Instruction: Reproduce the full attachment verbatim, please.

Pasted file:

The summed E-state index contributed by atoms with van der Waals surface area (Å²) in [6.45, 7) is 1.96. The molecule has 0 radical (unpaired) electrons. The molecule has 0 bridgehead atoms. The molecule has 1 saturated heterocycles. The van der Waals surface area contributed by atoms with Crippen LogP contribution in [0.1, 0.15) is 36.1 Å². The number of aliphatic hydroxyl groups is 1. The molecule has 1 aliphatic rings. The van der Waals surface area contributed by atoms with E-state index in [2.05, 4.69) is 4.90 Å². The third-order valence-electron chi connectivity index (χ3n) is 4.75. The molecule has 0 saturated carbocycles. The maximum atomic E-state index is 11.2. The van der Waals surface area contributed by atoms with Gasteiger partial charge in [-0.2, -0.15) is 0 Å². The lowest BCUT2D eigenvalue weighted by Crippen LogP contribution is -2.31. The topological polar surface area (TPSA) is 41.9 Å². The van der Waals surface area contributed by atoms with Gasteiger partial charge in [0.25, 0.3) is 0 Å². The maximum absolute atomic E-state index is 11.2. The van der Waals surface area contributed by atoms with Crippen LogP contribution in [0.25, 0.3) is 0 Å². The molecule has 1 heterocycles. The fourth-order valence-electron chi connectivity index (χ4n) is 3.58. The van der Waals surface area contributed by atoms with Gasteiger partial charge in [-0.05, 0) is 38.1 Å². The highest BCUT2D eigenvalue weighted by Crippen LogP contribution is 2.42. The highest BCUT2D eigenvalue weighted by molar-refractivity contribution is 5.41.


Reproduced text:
The summed E-state index contributed by atoms with van der Waals surface area (Å²) in [6.45, 7) is 1.96. The molecule has 0 radical (unpaired) electrons. The molecule has 0 bridgehead atoms. The molecule has 1 saturated heterocycles. The van der Waals surface area contributed by atoms with Crippen LogP contribution in [0.1, 0.15) is 36.1 Å². The number of aliphatic hydroxyl groups is 1. The molecule has 1 aliphatic rings. The van der Waals surface area contributed by atoms with E-state index in [2.05, 4.69) is 4.90 Å². The third-order valence-electron chi connectivity index (χ3n) is 4.75. The molecule has 0 saturated carbocycles. The maximum atomic E-state index is 11.2. The van der Waals surface area contributed by atoms with Gasteiger partial charge in [-0.2, -0.15) is 0 Å². The lowest BCUT2D eigenvalue weighted by Crippen LogP contribution is -2.31. The topological polar surface area (TPSA) is 41.9 Å². The van der Waals surface area contributed by atoms with Gasteiger partial charge in [0.25, 0.3) is 0 Å². The maximum absolute atomic E-state index is 11.2. The van der Waals surface area contributed by atoms with Crippen LogP contribution in [0.25, 0.3) is 0 Å². The molecule has 1 heterocycles. The fourth-order valence-electron chi connectivity index (χ4n) is 3.58. The van der Waals surface area contributed by atoms with Gasteiger partial charge in [-0.05, 0) is 38.1 Å². The highest BCUT2D eigenvalue weighted by Crippen LogP contribution is 2.42. The highest BCUT2D eigenvalue weighted by molar-refractivity contribution is 5.41.